A year spent in Stockholm inspired Simon Anderson’s commitment to sustainability and how low impact principles can be incorporated into modern residential homes.
“We see ourselves as providing ‘contemporary sustainable design’, or in other words homes that look and feel like cutting edge design, but have sustainable principles at the core, designed in a transparent way,” said Mr. Anderson.
After establishing his company, Anderson Architecture, in 2002, Mr. Anderson said the principles of sustainability relate to the carbon footprint and the selection of materials, extending to the landscape in which the building is inserted.
“The thermally stable design is a fundamental value, when the outside temperatures are too high or too low, the house moderates them, which means that the houses are really comfortable to live in and do not need large amounts of energy to regulate the temperature, ”he said. .
“Our design approach was born out of a balance between science and art, to use the scientific feedback we get from using in-depth computer thermal modeling, which is then balanced by the artistic desire for beauty,” he said. -he declares.
Closely aligned with the Passivhaus, also known as Passive House Principles, Anderson and his team promote it to customers and let them decide how far they want to push the features.
“From a design point of view, natural tactile materials are important to us, the emphasis is on using locally grown hardwoods, for example, to give rooms warmth,” he said. he declares.
“Indoor air quality is also important to us, whether it is low in VOCs [volatile organic compounds] materials and finishes up to ventilation systems, [which] provide cool air and keep hot or cool air in the home while removing stale air from kitchens and bathrooms using an HRV [heat recovery ventilation] unity.”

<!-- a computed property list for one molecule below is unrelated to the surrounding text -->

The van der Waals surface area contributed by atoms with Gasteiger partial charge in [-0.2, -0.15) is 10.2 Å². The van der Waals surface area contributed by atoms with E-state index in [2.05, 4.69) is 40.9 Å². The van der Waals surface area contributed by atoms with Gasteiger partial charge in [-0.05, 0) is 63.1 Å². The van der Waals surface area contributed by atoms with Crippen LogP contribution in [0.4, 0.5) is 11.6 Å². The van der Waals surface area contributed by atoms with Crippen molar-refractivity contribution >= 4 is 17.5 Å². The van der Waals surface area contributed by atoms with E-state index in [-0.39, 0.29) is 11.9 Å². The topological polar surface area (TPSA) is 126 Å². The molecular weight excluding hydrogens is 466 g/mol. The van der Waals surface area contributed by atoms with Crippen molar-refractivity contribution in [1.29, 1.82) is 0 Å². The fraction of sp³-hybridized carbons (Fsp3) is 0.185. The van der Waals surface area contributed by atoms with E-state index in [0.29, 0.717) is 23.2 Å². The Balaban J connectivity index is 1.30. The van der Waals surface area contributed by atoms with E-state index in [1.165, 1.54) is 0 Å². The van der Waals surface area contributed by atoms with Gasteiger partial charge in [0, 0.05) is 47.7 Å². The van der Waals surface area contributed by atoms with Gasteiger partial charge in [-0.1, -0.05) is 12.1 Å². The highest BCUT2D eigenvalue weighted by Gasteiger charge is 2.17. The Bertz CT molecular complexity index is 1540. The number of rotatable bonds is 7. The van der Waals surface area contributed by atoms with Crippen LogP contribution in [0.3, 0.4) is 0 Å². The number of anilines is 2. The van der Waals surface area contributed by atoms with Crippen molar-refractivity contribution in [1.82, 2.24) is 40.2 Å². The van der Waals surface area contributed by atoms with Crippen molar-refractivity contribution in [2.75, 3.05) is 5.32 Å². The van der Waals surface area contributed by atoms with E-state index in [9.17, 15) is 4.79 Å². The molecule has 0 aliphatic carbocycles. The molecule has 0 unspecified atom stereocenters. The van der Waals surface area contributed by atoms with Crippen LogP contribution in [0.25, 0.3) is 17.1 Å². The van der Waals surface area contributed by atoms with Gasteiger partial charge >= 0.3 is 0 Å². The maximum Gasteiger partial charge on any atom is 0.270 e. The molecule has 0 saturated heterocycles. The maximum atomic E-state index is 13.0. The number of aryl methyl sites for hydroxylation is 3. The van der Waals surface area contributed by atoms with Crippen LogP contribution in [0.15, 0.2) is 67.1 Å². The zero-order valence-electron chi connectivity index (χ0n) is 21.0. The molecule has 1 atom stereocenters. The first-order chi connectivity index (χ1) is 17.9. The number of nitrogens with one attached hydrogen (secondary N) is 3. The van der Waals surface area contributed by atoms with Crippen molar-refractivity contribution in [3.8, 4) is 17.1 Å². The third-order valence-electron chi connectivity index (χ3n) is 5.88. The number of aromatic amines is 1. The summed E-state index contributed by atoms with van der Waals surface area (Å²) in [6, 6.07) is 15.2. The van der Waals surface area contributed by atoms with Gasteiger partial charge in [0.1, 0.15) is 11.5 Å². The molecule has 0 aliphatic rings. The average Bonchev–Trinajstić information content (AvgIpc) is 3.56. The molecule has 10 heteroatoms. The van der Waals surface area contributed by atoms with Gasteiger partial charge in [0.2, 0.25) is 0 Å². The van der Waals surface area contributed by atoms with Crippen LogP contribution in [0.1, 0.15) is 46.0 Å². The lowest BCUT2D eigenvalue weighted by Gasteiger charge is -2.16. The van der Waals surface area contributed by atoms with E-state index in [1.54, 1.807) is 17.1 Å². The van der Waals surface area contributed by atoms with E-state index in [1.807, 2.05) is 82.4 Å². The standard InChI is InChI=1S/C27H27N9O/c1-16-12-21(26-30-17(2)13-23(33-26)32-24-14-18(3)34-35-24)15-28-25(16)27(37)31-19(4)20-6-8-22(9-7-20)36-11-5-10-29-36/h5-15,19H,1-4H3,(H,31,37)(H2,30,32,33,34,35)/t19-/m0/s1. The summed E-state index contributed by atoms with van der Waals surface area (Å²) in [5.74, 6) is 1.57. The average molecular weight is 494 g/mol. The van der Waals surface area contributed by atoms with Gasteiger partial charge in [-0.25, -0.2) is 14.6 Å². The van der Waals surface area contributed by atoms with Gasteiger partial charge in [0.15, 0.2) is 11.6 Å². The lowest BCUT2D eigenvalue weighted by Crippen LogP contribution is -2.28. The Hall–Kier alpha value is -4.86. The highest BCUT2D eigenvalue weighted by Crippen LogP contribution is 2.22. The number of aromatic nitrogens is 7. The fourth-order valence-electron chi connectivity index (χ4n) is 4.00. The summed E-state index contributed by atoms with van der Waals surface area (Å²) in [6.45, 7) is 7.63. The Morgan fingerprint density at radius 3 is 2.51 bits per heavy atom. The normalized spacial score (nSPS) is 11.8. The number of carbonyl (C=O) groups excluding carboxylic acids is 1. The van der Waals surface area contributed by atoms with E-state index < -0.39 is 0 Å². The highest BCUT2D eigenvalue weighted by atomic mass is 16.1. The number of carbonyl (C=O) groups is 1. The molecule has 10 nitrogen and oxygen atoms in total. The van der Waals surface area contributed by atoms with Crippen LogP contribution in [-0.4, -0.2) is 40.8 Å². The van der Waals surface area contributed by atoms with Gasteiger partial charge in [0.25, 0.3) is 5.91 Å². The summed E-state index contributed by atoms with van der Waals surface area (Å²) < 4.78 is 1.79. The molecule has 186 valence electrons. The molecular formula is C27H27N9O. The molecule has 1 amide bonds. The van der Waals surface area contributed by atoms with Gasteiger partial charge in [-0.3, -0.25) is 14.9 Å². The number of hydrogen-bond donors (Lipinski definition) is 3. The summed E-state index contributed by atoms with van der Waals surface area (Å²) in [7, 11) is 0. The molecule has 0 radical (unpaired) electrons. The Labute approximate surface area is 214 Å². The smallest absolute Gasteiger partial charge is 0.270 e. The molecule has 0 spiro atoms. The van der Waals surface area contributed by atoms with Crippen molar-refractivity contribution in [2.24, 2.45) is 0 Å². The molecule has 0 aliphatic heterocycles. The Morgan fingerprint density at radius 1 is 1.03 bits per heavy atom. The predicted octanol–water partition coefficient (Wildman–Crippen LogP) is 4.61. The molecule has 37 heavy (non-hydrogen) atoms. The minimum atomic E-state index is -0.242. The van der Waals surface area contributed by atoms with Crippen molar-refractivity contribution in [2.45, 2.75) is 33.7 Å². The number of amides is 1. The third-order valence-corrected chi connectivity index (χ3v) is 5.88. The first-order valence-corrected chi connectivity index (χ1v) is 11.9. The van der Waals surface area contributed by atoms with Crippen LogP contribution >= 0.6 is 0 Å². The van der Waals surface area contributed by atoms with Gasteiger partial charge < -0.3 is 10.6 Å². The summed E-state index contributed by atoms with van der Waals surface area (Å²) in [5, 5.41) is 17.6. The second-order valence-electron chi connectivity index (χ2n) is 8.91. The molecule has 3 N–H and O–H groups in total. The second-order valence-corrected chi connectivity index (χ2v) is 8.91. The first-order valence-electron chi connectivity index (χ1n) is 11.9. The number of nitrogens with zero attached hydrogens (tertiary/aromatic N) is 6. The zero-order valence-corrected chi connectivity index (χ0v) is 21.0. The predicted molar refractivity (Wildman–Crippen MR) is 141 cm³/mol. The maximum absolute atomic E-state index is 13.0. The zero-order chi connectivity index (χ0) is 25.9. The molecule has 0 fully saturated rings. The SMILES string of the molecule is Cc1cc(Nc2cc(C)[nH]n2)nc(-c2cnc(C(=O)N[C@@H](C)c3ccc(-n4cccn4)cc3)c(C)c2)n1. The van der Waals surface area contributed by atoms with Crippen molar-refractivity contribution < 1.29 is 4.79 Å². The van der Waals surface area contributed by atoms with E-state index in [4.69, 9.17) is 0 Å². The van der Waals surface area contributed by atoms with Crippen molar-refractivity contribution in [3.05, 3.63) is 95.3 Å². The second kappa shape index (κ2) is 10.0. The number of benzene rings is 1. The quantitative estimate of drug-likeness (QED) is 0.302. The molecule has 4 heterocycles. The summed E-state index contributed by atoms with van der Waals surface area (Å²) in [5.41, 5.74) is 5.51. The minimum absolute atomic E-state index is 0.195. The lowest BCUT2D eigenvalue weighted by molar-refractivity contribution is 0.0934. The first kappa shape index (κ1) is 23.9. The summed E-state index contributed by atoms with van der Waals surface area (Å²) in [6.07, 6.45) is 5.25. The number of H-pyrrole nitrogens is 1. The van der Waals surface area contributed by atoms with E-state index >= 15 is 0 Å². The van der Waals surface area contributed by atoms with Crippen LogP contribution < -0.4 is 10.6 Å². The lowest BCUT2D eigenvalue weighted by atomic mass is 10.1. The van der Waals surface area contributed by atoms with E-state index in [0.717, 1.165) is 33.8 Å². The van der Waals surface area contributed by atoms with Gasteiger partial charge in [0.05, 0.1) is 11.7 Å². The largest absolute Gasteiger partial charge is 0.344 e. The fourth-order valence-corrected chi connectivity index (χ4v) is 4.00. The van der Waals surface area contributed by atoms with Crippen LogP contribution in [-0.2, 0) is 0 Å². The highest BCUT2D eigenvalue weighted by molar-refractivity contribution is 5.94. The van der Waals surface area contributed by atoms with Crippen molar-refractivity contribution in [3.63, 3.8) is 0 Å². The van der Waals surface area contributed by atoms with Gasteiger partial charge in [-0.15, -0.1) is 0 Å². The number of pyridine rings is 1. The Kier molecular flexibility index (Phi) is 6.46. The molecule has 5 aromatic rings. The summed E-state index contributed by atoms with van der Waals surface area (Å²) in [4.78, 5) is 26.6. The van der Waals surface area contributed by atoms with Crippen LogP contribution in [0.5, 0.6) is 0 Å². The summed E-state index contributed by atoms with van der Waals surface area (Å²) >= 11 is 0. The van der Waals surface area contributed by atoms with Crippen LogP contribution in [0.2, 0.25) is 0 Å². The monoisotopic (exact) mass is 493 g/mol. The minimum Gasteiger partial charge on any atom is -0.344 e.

It could be a double-height space, a void, or a strategically placed view with a window frame that adds that sense of calm or sparkle of joy, Mr. Anderson said. “But these design ideas are hard to describe how they come about, except to say that many years of experience inform small decisions during the design process.”
Waverley House, a new residential property in Sydney’s eastern suburbs, became a legacy design from the studio, after clients trusted the team of architects completely, allowing them to push the boundaries of this to what contemporary sustainable design might look like.
“It was the first house with a ‘brain’ that could think for itself,” Mr. Anderson said.
“When the temperature sensors inside the house thought a room was overheating, the brain could open the windows if the weather sensor outside said it was a good idea. The house was also a great example of passive solar design, ”said Anderson. “The large living space is designed to gain the winter sun on top of the two-story house to the north and allow the well-insulated thermal mass inside the house to warm up and radiate heat. overnight.